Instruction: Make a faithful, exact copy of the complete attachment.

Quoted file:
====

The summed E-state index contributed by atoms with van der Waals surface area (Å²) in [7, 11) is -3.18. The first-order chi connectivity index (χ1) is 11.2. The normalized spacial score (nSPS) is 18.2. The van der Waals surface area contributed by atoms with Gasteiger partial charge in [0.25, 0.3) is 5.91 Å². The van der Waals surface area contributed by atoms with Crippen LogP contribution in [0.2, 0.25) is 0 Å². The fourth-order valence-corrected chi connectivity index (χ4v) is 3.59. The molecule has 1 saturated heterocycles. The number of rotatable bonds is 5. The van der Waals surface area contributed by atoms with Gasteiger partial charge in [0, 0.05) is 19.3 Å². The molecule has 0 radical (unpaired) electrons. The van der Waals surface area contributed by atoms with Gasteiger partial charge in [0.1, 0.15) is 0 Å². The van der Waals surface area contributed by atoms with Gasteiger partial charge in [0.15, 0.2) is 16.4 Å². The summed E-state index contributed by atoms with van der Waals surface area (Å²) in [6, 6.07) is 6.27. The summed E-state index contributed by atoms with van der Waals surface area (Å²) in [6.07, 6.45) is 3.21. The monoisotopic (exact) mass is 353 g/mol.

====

The summed E-state index contributed by atoms with van der Waals surface area (Å²) in [7, 11) is -3.18. The first-order chi connectivity index (χ1) is 11.2. The normalized spacial score (nSPS) is 18.2. The van der Waals surface area contributed by atoms with Gasteiger partial charge in [0.25, 0.3) is 5.91 Å². The van der Waals surface area contributed by atoms with Crippen LogP contribution in [0.2, 0.25) is 0 Å². The fourth-order valence-corrected chi connectivity index (χ4v) is 3.59. The molecule has 1 saturated heterocycles. The number of rotatable bonds is 5. The van der Waals surface area contributed by atoms with Gasteiger partial charge in [0, 0.05) is 19.3 Å². The molecule has 0 radical (unpaired) electrons. The van der Waals surface area contributed by atoms with Gasteiger partial charge in [0.1, 0.15) is 0 Å². The van der Waals surface area contributed by atoms with Gasteiger partial charge in [0.15, 0.2) is 16.4 Å². The summed E-state index contributed by atoms with van der Waals surface area (Å²) in [6, 6.07) is 6.27. The summed E-state index contributed by atoms with van der Waals surface area (Å²) in [6.07, 6.45) is 3.21. The monoisotopic (exact) mass is 353 g/mol.